Final Secret to Passing the CNA Clinical Exam Part 1

Corrections are your friend!

 

For our final blog in this series, let’s focus on the last of the 5 big things you need to know when taking the clinical CNA exam:

  1. Follow the Care Plan – EXACTLY
  2. Don’t touch the patient until you have washed your hands
  3. Follow the Principles for every skill – IMPORTANT
  4. The test is really about the patient
  5. Make corrections as soon as you realize you made a mistake

Did you know that you can do that? Yes, you can make corrections on the clinical part of the state exam!
But even if you DID know that you are allowed to make corrections, most students don’t really know HOW to make them. So, let’s talk about it!
There are two types of corrections: missing a step or not following the care plan. Each will be handled a bit differently.

If you remember on the last blog, we learned that the test is all about the PATIENT, not YOU. Well, most corrections are ALSO about the patient, too! During the exam, you are graded on your interaction with the patient – how you communicate, what you say, how well you explain things. It isn’t about communicating with the EVALUATOR – it’s only about communication with the PATIENT. So, if you forget to do something (miss a step), you need to tell the PATIENT. That’s right…the PATIENT.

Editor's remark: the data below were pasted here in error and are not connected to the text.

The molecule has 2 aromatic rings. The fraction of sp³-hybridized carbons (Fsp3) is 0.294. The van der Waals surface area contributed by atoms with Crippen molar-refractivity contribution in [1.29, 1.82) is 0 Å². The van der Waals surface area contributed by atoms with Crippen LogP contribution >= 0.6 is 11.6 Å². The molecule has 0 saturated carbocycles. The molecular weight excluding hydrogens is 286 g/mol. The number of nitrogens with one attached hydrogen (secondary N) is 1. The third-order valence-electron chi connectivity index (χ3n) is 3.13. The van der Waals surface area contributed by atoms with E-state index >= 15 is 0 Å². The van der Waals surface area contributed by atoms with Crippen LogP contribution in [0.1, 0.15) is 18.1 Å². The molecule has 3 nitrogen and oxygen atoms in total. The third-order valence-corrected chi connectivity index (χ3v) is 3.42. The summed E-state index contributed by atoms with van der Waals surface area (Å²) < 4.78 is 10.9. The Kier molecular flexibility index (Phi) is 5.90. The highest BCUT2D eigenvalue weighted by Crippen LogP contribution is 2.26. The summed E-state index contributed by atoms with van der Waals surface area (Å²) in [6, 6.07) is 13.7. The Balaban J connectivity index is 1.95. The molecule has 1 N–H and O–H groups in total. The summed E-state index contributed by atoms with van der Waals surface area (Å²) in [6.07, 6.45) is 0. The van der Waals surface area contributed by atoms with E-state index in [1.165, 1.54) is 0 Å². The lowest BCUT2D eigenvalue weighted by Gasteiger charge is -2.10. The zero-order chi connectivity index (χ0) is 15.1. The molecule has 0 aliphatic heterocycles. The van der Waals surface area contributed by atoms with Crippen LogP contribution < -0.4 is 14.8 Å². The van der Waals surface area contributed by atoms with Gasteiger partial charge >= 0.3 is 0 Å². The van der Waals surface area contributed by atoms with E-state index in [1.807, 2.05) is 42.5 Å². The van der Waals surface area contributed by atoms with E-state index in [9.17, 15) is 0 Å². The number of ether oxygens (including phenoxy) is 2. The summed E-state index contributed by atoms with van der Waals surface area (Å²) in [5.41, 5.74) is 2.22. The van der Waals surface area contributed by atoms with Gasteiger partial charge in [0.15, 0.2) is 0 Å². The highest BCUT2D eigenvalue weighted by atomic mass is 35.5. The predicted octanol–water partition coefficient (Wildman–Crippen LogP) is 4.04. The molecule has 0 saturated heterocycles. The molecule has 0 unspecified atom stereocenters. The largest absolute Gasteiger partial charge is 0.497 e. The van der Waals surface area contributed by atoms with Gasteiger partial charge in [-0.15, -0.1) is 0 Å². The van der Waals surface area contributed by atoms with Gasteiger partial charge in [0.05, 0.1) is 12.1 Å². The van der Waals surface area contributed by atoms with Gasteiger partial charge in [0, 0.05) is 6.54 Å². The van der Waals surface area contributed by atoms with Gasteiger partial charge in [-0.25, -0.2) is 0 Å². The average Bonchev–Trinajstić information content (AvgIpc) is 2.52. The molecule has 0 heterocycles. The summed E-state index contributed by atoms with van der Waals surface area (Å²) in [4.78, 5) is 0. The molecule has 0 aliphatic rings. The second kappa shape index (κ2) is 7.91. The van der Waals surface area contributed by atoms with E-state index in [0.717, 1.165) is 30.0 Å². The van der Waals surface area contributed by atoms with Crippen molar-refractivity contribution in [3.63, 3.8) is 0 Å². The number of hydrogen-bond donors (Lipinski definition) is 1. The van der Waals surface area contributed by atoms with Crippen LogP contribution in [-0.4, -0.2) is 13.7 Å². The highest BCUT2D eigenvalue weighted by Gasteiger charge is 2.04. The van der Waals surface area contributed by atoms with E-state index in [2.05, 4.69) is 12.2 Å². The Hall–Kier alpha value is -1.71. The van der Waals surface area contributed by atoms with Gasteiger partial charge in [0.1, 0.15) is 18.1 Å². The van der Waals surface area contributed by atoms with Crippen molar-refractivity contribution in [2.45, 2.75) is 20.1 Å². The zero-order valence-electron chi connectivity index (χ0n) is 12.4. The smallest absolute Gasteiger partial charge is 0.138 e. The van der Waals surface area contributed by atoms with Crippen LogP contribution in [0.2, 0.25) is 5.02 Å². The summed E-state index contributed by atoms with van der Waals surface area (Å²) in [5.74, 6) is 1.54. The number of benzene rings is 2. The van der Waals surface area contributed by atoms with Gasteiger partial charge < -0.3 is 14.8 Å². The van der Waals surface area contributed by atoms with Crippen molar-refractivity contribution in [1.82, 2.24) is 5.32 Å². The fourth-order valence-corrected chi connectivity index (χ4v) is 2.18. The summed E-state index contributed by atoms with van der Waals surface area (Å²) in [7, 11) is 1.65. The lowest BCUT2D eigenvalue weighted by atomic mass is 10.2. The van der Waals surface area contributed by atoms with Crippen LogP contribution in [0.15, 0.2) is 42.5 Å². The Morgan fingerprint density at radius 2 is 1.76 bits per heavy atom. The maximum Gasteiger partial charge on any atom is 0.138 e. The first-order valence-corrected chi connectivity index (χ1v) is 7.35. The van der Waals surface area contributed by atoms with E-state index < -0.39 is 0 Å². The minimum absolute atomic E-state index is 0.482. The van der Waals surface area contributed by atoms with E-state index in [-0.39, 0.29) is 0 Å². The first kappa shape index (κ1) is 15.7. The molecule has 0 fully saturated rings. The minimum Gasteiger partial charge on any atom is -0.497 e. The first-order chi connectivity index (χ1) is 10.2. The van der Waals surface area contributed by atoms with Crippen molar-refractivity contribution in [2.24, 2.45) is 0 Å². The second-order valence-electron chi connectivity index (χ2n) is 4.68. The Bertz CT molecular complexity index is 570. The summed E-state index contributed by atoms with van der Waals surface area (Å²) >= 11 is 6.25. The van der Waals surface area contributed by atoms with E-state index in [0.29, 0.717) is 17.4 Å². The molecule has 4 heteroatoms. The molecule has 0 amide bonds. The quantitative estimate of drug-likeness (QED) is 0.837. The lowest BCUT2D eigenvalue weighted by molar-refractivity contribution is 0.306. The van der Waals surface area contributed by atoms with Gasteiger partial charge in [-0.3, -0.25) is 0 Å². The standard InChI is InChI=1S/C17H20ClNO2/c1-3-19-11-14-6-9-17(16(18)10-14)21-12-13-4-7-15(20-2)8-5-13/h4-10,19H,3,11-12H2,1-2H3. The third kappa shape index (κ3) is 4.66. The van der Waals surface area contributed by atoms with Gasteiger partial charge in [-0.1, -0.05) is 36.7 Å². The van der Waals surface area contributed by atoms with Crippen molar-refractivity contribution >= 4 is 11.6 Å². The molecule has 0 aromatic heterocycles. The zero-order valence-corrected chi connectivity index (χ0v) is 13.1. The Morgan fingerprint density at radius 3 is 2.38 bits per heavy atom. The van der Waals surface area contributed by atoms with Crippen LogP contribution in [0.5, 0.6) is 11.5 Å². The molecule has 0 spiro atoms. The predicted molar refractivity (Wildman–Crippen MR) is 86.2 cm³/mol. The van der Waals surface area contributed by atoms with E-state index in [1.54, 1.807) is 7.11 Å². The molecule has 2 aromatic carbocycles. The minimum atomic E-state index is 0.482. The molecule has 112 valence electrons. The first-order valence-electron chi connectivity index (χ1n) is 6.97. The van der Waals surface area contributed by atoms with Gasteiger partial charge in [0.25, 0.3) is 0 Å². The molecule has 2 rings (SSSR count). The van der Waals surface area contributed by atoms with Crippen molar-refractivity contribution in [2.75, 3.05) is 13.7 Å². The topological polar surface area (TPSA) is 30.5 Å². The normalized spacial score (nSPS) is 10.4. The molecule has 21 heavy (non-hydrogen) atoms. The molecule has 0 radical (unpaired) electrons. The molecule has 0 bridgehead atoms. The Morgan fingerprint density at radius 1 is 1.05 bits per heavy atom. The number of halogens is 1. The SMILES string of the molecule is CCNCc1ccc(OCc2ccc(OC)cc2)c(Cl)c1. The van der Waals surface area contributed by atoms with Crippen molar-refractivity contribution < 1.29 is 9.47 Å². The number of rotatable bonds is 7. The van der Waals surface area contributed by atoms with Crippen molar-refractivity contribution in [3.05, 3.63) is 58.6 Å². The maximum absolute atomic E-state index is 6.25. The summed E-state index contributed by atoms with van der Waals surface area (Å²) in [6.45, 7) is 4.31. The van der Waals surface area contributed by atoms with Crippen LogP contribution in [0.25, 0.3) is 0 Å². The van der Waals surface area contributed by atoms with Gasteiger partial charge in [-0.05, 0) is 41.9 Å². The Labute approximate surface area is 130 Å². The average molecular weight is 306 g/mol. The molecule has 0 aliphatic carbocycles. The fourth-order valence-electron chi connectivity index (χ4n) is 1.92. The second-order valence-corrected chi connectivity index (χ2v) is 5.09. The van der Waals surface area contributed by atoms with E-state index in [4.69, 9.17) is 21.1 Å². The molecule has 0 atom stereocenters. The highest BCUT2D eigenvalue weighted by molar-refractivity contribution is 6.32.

So, let’s look at the checklist from yesterday: hand and nail care. And let’s say you put the hand in the basin to soak, then remove the hand and wash it with a soapy washcloth. However, you forgot to rinse their hand (checkpoint #5) or dry their hand (checkpoint #8).

hand care checklist

So now the patient is sitting there with a soapy hand while you clean under their fingernails. Ick. That soap is drying on their skin and making it itchy. But, along the way, you remember the “Principles” you learned about washing rules: “Whatever we wash, we rinse. Whatever we rinse, we dry.” and you immediately realize that you made a mistake. 

Now, you know you can make a correction (I just told you that you could). Your first instinct is going to be to tell the evaluator that you need to make a correction (uh oh…you are making it about you again). But the evaluator isn’t the one that needs to know…the PATIENT is. So, tell the patient “I need to make a correction, I forgot to rinse your hand! Let’s put it in the basin to rinse and then I will dry it.” Those evaluators are watching, listening and (because they are smart cookies) keeping up. So, tell the patient when you need to do something you forgot to do, not the evaluator. And then, DO the step you forgot to do earlier. You will get credit for the step, just like if you actually did it earlier in the skill.

Next week, I’ll tell you about the OTHER type of correction: a care plan mistake. These are handled a little differently than forgetting a step. Look out for nest week’s blog to learn more!

See you next week!

Miss Patti

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